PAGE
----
Can Art and Emotion Inspire Effective Leadership?
Statue of Liberty by Erik Wahl
As I write this column, the League’s 2013 Annual Conference & Expo has just concluded. It provided a great experience for me and, it seems, for everyone who attended. Over and over again, city officials reported that the General Sessions, concurrent workshops and City Talks really hit the mark! Even the special sessions offered by our League Partners in the Exposition Hall were wildly popular. In short, I heard that the program and the fellowship were spot-on. These are sweet words to the League staff, including me.
After the conference I asked how many of our own staff were able to enjoy Erik Wahl’s deeply moving opening keynote address on the role of creativity and emotion in being an effective leader. Very few of them got to see it because they were busy with the work of running the conference. It was a good reminder to me that when we have eye-opening experiences, we need to share them with our own staff as well.
The Makings of an Uncomfortable Audience
I intentionally went to the back of the auditorium at the beginning of Wahl’s presentation to pay close attention to the audience’s reaction. If you weren’t there, imagine a man with blond shoulder-length hair, dressed in black, talking rapidly about his childhood love of drawing, how he unfortunately began thinking as he grew older that he had no talent and really could not draw, and his own personal journey back to it 30 years later. When he described himself as a “graffiti artist,” you had the makings of an uncomfortable audience of city officials.
I noticed a small group of individuals leave the auditorium. (My staff later told me that one of them came to the registration desk to complain about the speaker and his use of “graffiti” when it is the plague of many cities.) Then the music, video images and the graffiti art began. What emerged in just a few minutes of furious brush strokes was an incredible painting of President Abraham Lincoln.
The faster Wahl talked and painted, the more he engaged the audience. After he completed the first painting, he threw a stuffed animal into the audience, and then ran down to interview the official who caught it: a city manager. Wahl told the city manager he wanted him to come onstage and help him with his next painting, but that the city manager could designate one of his friends to do it in his place.
When Wahl asked if he would do it himself or designate someone, the manager said, “I wouldn’t do that to anyone, so I’ll do it myself.” Wahl took him onstage and gave him an envelope that contained a note he asked the manager to read to the audience. The note said, “The painting of President Lincoln is yours to keep.”
Confronting Fear and Taking Risks
The crowd roared its approval, and the city manager thanked Wahl, who commented that in 95 percent of his corporate audiences the fear of drawing makes his “volunteers” designate someone else. He was pleasantly surprised by the city manager’s fearlessness. He didn’t know (as we do) that city officials are by nature among the most fearless people in the world — they confront difficult crowds and situations all the time.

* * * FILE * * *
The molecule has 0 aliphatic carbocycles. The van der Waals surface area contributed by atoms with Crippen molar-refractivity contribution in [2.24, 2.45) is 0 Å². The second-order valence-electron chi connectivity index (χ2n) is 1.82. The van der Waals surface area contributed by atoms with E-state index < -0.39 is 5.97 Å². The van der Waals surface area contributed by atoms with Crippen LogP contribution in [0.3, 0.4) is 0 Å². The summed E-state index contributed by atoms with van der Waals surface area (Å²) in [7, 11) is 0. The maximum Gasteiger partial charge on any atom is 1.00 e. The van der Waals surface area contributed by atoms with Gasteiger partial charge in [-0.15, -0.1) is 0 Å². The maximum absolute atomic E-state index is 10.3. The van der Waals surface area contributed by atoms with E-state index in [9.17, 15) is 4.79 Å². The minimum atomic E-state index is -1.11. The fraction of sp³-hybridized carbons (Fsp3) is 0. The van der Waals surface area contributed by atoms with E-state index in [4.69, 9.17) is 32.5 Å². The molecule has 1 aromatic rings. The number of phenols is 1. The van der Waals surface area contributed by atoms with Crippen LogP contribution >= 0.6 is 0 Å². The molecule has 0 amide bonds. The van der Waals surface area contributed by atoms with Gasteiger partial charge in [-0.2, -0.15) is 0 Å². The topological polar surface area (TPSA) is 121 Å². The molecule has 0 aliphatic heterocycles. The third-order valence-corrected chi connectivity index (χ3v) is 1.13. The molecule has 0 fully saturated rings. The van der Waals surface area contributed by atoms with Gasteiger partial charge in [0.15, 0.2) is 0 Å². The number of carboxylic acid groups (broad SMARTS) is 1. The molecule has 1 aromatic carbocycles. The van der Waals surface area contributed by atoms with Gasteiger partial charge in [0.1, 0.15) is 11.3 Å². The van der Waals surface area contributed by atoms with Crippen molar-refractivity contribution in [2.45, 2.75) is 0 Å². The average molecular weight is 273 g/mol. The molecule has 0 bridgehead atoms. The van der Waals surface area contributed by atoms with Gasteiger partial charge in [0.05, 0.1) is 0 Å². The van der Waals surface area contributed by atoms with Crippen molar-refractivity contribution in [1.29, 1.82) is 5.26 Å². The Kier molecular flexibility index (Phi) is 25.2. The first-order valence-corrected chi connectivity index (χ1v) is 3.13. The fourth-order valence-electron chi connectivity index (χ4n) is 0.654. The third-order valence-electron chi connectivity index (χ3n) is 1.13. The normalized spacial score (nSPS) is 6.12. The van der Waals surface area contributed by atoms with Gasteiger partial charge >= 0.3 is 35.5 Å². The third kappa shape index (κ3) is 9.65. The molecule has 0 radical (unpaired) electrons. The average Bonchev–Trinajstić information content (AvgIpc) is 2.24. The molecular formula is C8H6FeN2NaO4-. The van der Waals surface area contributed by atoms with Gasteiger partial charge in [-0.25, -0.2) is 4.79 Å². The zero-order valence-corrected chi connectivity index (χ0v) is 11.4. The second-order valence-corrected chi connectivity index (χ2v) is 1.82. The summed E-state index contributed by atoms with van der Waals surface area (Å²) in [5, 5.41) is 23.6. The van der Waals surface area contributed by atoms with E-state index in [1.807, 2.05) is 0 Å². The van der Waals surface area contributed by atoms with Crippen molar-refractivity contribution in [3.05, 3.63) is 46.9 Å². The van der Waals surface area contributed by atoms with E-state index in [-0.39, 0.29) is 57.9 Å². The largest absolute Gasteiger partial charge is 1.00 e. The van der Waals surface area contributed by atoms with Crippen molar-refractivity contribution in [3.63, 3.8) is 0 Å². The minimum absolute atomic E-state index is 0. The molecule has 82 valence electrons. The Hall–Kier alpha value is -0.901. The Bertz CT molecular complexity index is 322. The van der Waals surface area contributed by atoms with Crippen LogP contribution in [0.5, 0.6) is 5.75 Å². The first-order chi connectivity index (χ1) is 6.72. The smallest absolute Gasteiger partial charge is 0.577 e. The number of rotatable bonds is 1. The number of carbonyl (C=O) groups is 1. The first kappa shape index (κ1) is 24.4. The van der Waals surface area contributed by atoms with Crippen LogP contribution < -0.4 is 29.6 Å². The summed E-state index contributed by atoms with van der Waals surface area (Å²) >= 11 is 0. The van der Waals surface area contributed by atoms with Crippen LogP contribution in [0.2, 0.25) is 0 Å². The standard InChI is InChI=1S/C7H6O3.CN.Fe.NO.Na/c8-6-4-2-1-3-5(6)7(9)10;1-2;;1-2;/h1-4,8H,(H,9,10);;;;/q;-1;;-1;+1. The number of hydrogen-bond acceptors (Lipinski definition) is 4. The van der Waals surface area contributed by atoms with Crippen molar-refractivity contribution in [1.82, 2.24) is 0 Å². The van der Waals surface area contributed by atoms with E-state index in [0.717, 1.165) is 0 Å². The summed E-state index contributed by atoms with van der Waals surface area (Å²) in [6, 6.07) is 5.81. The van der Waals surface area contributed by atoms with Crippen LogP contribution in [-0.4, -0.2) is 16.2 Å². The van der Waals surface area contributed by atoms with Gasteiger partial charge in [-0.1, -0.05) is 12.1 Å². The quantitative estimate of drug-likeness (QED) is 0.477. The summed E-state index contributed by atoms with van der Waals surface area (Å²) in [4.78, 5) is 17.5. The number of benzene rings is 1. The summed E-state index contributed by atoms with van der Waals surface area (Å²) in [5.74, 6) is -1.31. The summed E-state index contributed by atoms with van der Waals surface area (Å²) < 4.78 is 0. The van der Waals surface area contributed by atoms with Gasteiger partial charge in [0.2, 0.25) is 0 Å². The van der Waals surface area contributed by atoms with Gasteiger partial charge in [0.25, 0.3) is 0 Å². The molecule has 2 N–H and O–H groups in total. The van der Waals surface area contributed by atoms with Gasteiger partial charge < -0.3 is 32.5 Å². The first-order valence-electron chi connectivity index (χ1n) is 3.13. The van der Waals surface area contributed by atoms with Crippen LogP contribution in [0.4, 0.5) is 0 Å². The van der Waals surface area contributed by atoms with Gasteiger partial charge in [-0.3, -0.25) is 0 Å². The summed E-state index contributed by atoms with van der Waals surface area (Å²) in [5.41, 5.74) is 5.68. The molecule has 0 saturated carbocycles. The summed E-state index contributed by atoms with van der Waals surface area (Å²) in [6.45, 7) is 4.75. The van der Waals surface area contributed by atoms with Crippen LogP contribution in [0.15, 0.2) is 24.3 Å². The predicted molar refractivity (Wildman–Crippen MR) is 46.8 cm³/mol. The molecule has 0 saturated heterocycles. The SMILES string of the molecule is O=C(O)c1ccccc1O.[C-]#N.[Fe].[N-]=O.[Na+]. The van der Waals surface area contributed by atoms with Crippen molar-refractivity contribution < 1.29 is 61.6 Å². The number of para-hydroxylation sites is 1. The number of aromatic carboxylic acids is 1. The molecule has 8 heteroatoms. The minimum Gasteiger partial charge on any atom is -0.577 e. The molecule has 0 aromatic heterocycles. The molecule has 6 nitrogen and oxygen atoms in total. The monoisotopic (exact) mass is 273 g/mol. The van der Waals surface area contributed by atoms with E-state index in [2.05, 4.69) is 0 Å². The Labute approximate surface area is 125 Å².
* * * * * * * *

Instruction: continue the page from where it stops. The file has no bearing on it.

Wahl proceeded to do two more paintings, accompanied by music and videos of emotion-producing scenes, like military veterans returning home and surprising their spouses and children, as well as other touching scenes. At times he had the audience in tears. His final portrait was executed upside down. He turned it right side up when he finished so the crowd could see it was Albert Einstein.
Wahl’s story is really not all that different from many of ours, except he looked deep inside himself to rediscover his love of drawing and painting and turn it into more than a pastime. In the process he discovered the importance of confronting one’s fears, taking what may seem like extreme risks and ending up with a career that is both fulfilling and challenging.
The audience gave Wahl a standing ovation at the conclusion of his performance. He later signed nearly 150 copies of his book in the Expo Hall. Not surprisingly, his book is titled UN-Think: Rediscover Your Creative Genius.
Catalysts for Change
As I spoke to city officials over the next few days, many of them spoke with enthusiasm about Wahl’s performance and how it inspired them to think about the skills they may have that can be put to work in serving the public, and how it caused them to adopt a broader vision of what it meant to be a “graffiti artist.”
Wahl also spoke effectively about the fact that change at all levels of government, even needed change, can sometimes happen only if members of the public are asked respectfully to confront their own fear of change and they are shown possibilities that evoke their own aspirations and vision for their communities.
Listening to Wahl, I recalled how my father — an artist who had become an advertising executive — would talk about how he had learned to use effective artistic presentation to evoke positive emotions in potential customers for his clients’ products. A good ad, he often said, connected its viewer with memories that carried positive emotions. The best, he added, were elegantly simple.
Ultimately, if Erik Wahl did nothing more than awaken in his audience an appreciation for their own latent artistic and leadership skills, it was an outstanding experience. For others, he may even have helped clarify the solution to a perplexing problem at home that had been eluding resolution. Either way, it was a presentation worth experiencing — intellectually and emotionally.